Q&A — Supreme Court

The Supreme Court is open. See Supreme Court during COVID-19 for up-to-date information about the following:

  • What is currently happening in Supreme Court
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  • Links to changed and temporary processes

If it is impossible or medically unsafe for you to go to a commissioner for taking affidavits, a lawyer, or the courthouse to swear or affirm an affidavit., you may use the following procedure using video technology (such as that on a cell phone or computer).

You must follow this process exactly.

  1. Put this paragraph at the end of the body of the affidavit:
    The deponent was not physically present before the commissioner, but was linked with the commissioner using video technology and the correct process for remote commissioning of affidavits was used.
  2. Email the affidavit to the commissioner.
  3. While connected through video technology, show the commissioner the front and back of your current government-issued photo ID. (The commissioner compares the video image of you with the ID to make sure it’s you and that your ID is valid. The commissioner takes screenshots of the front and back of your ID.)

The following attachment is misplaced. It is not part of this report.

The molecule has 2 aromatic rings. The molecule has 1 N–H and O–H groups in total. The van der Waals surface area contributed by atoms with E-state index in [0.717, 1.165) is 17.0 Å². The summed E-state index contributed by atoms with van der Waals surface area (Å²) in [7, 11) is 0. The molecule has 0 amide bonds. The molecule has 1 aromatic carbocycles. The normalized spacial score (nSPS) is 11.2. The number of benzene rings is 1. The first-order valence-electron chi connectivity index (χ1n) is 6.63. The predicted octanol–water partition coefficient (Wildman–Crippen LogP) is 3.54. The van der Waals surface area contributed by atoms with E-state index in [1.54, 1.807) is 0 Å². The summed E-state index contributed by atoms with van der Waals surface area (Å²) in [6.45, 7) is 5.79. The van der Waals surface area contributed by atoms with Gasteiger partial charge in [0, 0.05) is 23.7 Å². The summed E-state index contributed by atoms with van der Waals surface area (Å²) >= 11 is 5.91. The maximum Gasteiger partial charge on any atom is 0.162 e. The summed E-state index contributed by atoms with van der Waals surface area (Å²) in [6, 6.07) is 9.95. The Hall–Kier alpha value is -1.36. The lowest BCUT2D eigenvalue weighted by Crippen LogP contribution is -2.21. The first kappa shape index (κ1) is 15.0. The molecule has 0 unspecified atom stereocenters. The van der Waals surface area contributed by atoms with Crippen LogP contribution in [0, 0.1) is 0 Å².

4. You and the commissioner review each page of the affidavit and exhibits to confirm that the pages are identical, and initial each page in the lower right corner.
  5. The commissioner administers the oath. You answer any questions from the commissioner and swear or affirm the truth of the facts. The commissioner watches you sign your copy of the affidavit.
  6. Email the signed affidavit with exhibits to the commissioner. (For example, scan the pages on your computer or take pictures of them with your phone, and then email them.)
  7. The commissioner compares each page received from you to their own pages, signs their copy, and then attaches everything with a certificate that says it was impossible or unsafe, for medical reasons, for the two of you to be physically present together.
  8. File your affidavit. As of July 13, 2020, Supreme Court registries are again open and accepting filings in all matters.You can file in person, but the court still prefers that you file documents by email, mail, fax (to fax filing registries), or by using Court Services Online where available. 

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Page last updated: Thursday, July 16, 2020, 10:30 hrs

Get more help

For more information about Supreme Court of BC operations, see the COVID-19 Notices and COVID-19 Announcements about Family matters and applications, on the Court's website